The growing presence of technology in education allows schools to develop new and innovative approaches to student learning. One of the new methods is called “flipped learning.” Liam Casey explores this method of learning in this article.
How it works
Flipped learning requires students to view online videos of their lesson at home and complete assigned work in class. The videos provide the student with complete control over the pace of their lesson with the option to pause, rewind and rewatch sections as they see fit. This also limits the amount of distractions that frequently lengthen lessons unnecessarily, a situation that occurs often in class. As a result, the teacher has more time available to interact with students and tend to each student’s needs.
As described above, flipped learning is a complete departure from the typical classroom structure currently in place. Regardless, it is already receiving high praise from teachers who have implemented the system.
How it compares
The high student test scores also reflect the success of the system. Donna Feledichuk, a professor at the University of Alberta, observed the scores first-hand when she attempted to test the effectiveness of this approach using her economics classes. Feledichuk taught two classes with the same content and teaching team. The only difference between the classes was the use of traditional teaching methods in one and flipped learning methods in the other. The results were astounding, with an overall grade increase of about 11.4 per cent in the flipped learning class. Attendance also rose from 65 to almost 90 per cent with the introduction of this new approach.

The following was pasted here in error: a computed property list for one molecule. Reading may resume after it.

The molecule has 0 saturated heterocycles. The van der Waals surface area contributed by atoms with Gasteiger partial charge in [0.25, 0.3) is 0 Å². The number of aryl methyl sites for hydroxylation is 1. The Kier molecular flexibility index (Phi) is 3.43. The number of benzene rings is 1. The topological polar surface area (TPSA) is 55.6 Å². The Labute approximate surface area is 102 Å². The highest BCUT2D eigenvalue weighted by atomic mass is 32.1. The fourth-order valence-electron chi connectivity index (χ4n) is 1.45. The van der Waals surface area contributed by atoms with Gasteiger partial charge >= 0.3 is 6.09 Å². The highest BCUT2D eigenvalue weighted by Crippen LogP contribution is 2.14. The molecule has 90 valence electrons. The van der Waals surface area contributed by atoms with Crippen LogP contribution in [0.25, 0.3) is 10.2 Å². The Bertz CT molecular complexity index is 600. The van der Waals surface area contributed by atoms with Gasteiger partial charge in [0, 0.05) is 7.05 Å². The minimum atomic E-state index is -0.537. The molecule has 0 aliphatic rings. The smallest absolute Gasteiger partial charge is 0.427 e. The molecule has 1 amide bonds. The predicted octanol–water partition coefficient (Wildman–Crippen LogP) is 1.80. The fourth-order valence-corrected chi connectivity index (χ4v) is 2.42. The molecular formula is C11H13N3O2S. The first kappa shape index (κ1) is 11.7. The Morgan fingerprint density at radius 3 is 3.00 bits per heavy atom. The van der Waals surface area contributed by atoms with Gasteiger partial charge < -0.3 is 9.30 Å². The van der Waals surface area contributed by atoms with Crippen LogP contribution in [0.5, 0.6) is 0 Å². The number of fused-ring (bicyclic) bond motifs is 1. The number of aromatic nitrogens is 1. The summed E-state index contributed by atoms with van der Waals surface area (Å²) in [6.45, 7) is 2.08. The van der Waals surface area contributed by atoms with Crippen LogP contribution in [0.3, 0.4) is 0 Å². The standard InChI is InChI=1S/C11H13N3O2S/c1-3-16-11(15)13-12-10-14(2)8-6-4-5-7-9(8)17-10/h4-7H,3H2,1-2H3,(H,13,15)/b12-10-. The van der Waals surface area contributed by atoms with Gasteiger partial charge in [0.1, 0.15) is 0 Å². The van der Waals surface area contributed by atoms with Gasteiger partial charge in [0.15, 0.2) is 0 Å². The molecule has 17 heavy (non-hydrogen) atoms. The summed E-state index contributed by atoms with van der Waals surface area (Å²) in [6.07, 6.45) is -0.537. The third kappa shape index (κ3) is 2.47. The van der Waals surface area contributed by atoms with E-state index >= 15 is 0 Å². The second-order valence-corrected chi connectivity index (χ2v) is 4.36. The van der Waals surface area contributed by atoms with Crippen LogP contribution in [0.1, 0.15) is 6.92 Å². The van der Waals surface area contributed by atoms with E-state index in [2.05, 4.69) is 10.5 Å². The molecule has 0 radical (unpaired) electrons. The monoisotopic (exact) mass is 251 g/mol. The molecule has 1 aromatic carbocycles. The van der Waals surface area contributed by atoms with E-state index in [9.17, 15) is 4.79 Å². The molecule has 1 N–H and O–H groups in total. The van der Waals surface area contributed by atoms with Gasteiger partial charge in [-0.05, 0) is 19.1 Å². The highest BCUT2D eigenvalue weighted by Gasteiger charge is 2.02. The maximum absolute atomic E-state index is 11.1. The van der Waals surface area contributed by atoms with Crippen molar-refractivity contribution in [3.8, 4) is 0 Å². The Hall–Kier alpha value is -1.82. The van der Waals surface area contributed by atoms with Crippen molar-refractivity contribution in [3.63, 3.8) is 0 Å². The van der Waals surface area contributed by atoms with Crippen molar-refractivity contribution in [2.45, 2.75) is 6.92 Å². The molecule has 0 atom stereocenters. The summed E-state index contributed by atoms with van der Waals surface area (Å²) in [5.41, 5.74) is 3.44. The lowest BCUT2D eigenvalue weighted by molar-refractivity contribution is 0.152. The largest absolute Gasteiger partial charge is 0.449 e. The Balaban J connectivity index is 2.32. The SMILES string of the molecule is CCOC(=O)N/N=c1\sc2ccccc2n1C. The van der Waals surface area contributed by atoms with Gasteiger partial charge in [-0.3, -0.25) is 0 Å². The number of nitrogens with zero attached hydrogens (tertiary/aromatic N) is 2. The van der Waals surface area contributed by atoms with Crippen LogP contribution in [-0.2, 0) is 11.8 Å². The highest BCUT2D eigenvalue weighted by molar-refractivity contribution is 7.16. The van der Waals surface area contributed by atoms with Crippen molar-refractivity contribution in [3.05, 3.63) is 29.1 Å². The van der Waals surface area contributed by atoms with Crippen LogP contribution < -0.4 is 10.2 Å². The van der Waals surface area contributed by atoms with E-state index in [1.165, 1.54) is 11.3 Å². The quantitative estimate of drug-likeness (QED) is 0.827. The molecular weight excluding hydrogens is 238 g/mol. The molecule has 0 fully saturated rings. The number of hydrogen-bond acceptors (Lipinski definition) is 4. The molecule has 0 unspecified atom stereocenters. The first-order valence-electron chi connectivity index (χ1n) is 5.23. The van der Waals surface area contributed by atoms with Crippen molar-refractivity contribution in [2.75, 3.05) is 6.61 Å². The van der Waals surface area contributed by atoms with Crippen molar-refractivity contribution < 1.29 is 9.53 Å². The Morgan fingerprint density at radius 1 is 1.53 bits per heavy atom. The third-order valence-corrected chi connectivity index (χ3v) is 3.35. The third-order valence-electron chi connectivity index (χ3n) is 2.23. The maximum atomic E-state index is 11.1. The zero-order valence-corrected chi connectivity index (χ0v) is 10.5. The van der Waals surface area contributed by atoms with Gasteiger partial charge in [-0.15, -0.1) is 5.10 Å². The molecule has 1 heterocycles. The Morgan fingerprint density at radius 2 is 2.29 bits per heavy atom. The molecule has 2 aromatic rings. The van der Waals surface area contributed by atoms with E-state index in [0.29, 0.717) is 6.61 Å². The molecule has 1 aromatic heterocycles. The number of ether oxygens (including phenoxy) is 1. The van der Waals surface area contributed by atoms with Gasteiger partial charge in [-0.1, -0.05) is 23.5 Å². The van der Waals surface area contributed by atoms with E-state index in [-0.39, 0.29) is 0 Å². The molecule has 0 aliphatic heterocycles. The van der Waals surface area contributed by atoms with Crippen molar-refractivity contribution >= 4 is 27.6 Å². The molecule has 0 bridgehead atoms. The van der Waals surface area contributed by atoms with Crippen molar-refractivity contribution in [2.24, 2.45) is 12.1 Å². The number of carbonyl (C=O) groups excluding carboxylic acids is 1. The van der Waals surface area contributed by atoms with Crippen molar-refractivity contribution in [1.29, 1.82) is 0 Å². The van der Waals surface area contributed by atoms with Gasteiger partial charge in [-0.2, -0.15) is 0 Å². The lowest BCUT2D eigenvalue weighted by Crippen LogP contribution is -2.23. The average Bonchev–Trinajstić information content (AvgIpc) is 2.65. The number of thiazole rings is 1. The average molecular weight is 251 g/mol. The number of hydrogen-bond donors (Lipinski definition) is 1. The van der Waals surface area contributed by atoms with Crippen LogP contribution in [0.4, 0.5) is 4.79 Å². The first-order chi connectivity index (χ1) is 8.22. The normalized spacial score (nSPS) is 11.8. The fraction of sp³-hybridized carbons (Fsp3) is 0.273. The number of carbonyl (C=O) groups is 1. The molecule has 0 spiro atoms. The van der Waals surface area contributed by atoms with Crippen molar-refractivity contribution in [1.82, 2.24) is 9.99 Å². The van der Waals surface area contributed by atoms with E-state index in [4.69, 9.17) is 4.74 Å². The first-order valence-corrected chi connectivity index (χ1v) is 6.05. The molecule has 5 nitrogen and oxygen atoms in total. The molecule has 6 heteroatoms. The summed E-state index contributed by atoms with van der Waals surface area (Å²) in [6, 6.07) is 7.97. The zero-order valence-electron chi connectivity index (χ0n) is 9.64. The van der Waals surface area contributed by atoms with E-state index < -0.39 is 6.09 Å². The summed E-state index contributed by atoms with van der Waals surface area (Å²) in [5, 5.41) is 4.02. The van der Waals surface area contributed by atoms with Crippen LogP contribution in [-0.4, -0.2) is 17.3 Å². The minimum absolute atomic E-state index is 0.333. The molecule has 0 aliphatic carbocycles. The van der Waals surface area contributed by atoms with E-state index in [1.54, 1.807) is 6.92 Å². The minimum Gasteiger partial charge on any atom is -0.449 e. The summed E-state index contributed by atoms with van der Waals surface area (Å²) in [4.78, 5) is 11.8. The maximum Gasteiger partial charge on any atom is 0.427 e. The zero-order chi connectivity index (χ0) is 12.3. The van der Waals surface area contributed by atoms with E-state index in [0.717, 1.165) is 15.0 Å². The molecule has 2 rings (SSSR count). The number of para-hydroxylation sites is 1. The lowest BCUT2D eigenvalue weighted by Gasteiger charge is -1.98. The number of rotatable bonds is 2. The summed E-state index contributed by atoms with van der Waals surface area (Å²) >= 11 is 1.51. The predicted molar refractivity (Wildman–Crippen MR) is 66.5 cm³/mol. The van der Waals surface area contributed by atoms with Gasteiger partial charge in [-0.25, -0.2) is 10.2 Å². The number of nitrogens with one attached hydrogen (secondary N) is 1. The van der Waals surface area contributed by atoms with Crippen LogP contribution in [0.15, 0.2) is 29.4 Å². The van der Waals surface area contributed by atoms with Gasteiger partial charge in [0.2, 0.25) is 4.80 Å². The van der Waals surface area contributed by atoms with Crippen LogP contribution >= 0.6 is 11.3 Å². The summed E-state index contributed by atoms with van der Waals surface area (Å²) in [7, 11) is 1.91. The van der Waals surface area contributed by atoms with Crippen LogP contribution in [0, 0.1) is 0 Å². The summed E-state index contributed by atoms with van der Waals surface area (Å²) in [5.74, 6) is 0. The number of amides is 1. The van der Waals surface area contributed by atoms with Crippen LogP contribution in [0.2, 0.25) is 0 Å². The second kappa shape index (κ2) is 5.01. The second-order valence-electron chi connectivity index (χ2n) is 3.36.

In spite of the extensive benefits that comes from such a program, “flipped learning” is often criticized for not providing low-income students with an equal opportunity to education. Programs associated with “flipped learning”, such as “Bring your own device,” require students to bring in their own electronics in order to access necessary materials, thus placing those without technology at a disadvantage.
Nonetheless, teachers who have utilized this approach continue to sing its praise. We doubt its rise in popularity will be slowing down anytime soon.
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This post was written by Melissa Yu